Here Are the First Four New gTLD Applications That Have Been Withdrawn

September 5, 2012

By Doug Isenberg

Nearly one month after ICANN announced that three of the new gTLD applications had been withdrawn (and on the eve of a webinar on the “Application Evaluation Progress”), ICANN’s online database finally has been updated — to show that four applications have been withdrawn.

They are: .and, .are, .est and .ksb.

Interestingly, the first three of these listed above were all applied for by the same applicant, Charleston Road Registry Inc., a subsidiary of Google Inc., which applied for 101 new gTLDs.

ICANN’s database does not offer any information about why the applications were withdrawn (nor, presumably, would an applicant need to given ICANN a reason). But here’s a little background on each of the withdrawn domains:

  • .and: Intended to be operated as a closed registry with Google as the sole registrar and registrant, the .and gTLD was supposed to “provide Google with direct association to the term, ‘and,’ which is an abbreviation of ‘android,’ and meant to refer to the Android platform and operating system.”  One comment had been filed against this application, stating that it should be denied because the string “represents the Principality of Andorra.” Google still has an application pending for .android.
  • .are: Curiously, Charleston Road Registry noted that the .are gTLD would “provide the marketplace with direct association to the term, ‘are,’ which Merriam-Webster defines as the ‘present plural of be’” and that “Charleston Road Registry expects registrants will register second-level domain names that are nouns, such as ‘Cornellians.are’ or ‘dogs.are.’” A comment had been filed against this application, stating that the string should be denied because it “represents the United Arab Emirates.”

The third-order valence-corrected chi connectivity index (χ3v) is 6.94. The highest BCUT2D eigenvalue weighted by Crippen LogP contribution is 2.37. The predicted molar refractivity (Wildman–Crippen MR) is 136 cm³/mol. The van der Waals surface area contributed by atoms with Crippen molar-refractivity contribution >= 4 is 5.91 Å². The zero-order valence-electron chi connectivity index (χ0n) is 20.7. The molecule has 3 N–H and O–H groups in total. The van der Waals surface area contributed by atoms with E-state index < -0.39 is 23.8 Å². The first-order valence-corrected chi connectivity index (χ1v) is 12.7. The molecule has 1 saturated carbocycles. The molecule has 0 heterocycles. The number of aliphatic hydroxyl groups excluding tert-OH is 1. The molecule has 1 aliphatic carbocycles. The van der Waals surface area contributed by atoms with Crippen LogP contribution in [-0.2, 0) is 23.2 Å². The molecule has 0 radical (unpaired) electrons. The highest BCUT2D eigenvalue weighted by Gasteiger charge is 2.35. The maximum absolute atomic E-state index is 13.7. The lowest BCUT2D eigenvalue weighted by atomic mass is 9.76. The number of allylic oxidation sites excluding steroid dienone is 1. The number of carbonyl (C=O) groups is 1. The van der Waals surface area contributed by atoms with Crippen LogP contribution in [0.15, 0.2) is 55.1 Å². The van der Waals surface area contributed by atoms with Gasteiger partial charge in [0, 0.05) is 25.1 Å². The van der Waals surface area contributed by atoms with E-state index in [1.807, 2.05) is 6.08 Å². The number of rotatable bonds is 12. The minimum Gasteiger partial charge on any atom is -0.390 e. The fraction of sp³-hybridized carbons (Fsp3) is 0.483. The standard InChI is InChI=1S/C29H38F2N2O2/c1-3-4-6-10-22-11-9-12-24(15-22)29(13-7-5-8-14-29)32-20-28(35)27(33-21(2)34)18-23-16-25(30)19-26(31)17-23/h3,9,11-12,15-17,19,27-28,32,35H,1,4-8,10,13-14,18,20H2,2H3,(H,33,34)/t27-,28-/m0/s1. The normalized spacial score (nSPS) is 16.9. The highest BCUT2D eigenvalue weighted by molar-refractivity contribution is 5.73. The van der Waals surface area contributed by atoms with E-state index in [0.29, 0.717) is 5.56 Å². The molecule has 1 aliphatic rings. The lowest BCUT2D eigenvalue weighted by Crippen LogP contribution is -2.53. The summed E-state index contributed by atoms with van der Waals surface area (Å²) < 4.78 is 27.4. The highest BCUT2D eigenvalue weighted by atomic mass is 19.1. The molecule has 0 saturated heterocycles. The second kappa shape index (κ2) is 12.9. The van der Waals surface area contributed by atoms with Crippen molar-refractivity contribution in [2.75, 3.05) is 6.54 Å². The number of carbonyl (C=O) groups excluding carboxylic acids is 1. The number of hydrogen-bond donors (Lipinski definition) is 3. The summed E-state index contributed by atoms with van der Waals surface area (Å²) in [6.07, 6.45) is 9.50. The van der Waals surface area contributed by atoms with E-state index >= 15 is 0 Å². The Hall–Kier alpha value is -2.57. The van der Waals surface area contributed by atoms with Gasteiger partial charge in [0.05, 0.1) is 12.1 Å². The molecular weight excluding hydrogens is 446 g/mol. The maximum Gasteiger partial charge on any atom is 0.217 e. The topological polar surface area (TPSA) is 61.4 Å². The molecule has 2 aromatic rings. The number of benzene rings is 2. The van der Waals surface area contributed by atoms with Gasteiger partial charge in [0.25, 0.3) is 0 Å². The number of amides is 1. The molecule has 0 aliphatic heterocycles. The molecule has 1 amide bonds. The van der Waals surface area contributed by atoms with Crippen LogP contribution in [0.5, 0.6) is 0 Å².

• .est: The .est gTLD was intended to draw upon “a common suffix utilized to describe the superlative of an adjective,” with registrants choosing domain names “such as fast.est or cool.est.” A comment had been filed against this application, stating that the string should be denied because it “represents the Republic of Estonia.”
  • .ksb: The applicant for .ksb, KSB Aktiengesellschaft of Frankenthal, Germany, described itself as “one of the world’s leading suppliers of pumps, valves and related liquid transportation systems” and said the gTLD would “provide a comprehensive communications platform, serving its broad-ranging network of subsidiaries, production facilities, service teams and regional offices.” No comments were filed against this application.

For each withdrawn application, the applicant apparently is entitled to a refund of 70% of the $185,000 application fee, since these fall “[a]fter posting of applications until posting of Initial Evaluation results,” as described in section 1.5.1 of the Applicant Guidebook.

While the updated database is welcome news, a number of questions remain, including:

  • Why did ICANN wait almost one month to update the database after it announced the withdrawals?
  • Why does the database show four withdrawn applications when ICANN has since said that six applications have been withdrawn?
  • How quickly will the database be updated in the future?

These questions are especially important as the public considers whether to file comments or formal objections on applications.

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